Friday Weekly Round-Up – 129

Ginsbergian Zeitgeist – We’re, admittedly, a little late in putting this up – but here‘s (recently-deposed) Russian power-broker/politician, Vladislav Surkov reading Allen Ginsberg (in English!) – “Sunflower Sutra” (the English begins approximately two minutes in) – (thanks too to “Cloudpine” – we should point out, entirely unrelated – for his fantasy Alexander-Rodchenko-inspired Howl cover!)

“No hope Communism/No hope Capitalism” – Here’s another surprising sighting, Gary Silverman’s I saw the best taxes of my generation..”, [sic], an extended Ginsbergian metaphor in..(of all places) The Financial Times!

So, looking back on last week, birthday week… First, the New York City Howl Festival.

– and its annual Howl group-reading – see here.

and in Seattle, the Splab annual marathon Ginsberg reading (their 12th!) went off, we’re pleased to report – an unqualified success (Paul Nelson, Splab co-founder,’s 1994 interview with Allen (including readings of “The Velocity of Money”, [sic], “Research”, “Steal This Poem” and “Autumn Leaves’), incidentally, may be, usefully, accessed here).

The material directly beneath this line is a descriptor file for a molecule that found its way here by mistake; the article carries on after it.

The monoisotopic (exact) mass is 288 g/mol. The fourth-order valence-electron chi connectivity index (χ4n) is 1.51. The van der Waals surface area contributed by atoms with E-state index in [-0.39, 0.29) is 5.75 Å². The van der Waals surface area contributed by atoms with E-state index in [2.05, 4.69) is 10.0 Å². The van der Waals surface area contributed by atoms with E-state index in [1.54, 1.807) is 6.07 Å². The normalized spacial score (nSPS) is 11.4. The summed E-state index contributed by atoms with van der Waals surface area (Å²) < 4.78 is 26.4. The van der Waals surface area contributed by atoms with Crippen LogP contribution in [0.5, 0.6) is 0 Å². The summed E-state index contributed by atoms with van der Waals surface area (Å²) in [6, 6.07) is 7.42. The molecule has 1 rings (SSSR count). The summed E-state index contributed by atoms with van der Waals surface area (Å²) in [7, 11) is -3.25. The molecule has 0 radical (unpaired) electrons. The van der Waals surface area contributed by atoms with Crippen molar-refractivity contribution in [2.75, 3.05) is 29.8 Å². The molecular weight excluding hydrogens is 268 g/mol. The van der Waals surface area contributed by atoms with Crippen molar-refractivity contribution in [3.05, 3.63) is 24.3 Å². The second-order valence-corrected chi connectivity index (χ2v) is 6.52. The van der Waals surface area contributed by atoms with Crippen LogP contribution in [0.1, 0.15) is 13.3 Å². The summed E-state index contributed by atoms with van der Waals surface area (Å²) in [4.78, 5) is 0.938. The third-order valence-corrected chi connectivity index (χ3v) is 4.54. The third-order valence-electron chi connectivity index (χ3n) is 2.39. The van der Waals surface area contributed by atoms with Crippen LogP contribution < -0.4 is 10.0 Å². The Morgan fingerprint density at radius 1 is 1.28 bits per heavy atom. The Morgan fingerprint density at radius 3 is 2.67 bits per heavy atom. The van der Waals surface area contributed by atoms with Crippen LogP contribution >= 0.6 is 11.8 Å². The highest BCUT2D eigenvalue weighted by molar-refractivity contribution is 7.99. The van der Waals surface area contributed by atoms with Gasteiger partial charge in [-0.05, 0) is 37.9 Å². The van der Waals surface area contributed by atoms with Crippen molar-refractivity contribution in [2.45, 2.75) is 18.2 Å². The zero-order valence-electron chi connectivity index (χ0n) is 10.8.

Meanwhile, in San Francisco, a new show of Lawrence Ferlinghetti’s paintings opens at the George Krevsky Gallery (see here)

and Beat Memories, Allen’s photo exhibit, continues to draw appreciative and enthusiastic crowds.

Speaking of San Francisco – and queerdom, and poetry, and memories – Alysia Abbott’s memoir of her father, poet Steve AbbottFairyland, just published by Norton, is well worth checking out. An interview with her on NPR is available here (and her interview with The Atlantic blog, here).

Disturbing up-date on a story that we reported on here some years back – the theft of Robert Lavigne’s paintings.

& the mystery of who or what killed Pablo Neruda (Was it the CIA? Will we ever know?). The plot continues to thicken. For recent developments see here and here

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